Life Coach Magazine

Overcome the Obstacles . . .

By Dreamchasa101 @dreamchasa101

Overcome the obstacles . . .

    Journalist, author, publisher and founder of Forbes magazine.

"History has demonstrated that the most notable winners usually encountered heartbreaking obstacles before they triumphed.  They won because they refused to become discouraged by their defeats." - W.C. Forbes

Overcome the obstacles . . .

Refuse to be discouraged by your defeats.

When I first saw this quote, I said to myself, "Wow, isn't that the truth."  I instantly started thinking about all of the celebrities - as well as people that I know personally - that have these life stories of overcoming what at first looked like defeat.  I got to thinking about Curtis "50 Cent" Jackson, who has made his mark as a cultural icon in the music and business industries over the past decade.  His story of being shot 9 times outside of his grandmother's house would definitely classify as a "heartbreaking obstacle".  I also thought about one of my on-and-off favorite music artist, Kanye West, and how he was in a near-death car accident not long before signing a music deal with Roc-A-Fella records.   West eventually went on to become one of the most successful rap artist and producers of all-time.  In 50 Cent's song, "Places To Go," he raps, "I got shot up but I got up and I'm back at it again."  After Kanye West had to have his jaw wired shut after his car accident, he made a song entitled, "Through The Wire," in which he raps, "But I'm a champion, so I turned tragedy to triumph."  It is obvious that both 50 Cent and Kanye West refused to be "discouraged" by their "defeats".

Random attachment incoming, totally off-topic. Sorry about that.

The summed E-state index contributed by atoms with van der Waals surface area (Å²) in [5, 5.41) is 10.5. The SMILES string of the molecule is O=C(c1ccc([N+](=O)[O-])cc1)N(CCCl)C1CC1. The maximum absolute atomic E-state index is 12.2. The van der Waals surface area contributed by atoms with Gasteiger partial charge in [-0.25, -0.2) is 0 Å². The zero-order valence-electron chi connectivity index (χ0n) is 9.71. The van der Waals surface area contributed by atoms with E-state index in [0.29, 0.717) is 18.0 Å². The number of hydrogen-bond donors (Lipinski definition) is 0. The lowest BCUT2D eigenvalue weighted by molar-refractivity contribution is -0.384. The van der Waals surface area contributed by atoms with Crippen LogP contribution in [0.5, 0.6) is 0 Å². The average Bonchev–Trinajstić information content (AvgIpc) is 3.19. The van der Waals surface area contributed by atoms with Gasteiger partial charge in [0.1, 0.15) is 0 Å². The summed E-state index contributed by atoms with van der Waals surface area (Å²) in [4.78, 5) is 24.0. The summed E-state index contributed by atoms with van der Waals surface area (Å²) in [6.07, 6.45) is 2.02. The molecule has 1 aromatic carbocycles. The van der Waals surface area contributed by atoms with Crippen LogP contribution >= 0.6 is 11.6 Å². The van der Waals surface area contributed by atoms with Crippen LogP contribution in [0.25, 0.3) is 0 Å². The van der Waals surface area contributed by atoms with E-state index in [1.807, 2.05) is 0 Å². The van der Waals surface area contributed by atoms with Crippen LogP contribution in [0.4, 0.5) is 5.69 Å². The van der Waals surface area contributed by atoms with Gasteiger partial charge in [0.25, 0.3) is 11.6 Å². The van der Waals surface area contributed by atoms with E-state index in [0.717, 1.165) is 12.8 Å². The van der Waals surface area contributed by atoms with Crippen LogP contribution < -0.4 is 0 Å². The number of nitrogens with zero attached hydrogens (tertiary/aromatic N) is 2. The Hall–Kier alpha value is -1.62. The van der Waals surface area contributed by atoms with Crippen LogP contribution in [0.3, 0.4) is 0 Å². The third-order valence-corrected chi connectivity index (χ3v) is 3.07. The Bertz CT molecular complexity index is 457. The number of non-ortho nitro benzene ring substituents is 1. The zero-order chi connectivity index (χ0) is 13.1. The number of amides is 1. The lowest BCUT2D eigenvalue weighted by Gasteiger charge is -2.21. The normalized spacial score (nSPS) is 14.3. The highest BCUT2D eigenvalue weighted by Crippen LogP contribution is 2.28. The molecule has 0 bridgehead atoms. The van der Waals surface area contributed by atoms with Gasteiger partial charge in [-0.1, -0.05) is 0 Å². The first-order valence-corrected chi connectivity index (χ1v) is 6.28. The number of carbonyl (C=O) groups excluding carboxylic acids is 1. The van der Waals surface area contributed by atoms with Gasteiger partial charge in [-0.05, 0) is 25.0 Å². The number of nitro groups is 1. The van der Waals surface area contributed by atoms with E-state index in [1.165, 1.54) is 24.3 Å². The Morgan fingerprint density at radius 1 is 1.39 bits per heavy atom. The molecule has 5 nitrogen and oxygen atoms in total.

Overcome the obstacles . . .

Click here to listen to coach Rudy T.

This quote has been played out in the sports realm time and time again - whether professional or amateur.  For example, after coaching the N.B.A.'s Houston Rockets to back-to-back titles in 1994 and 1995, Rudy Tomjanovich advised the world to "don't ever doubt the heart of a champion!"  After winning thier second straight title, his championship Rockets had just become "the only team in history to "defeat" the teams with the four best regular season records in the playoffs" (Wiki).  This "triumph" only came after the Rockets were "defeated" in every one of their playoff appearances between 1975-1991, and not even making the playoffs in 1992, the year prior to winning their first title.  It is obvious that the Houston Rockets became champions by not being "discouraged" by their "defeats".   

Overcome the obstacles . . .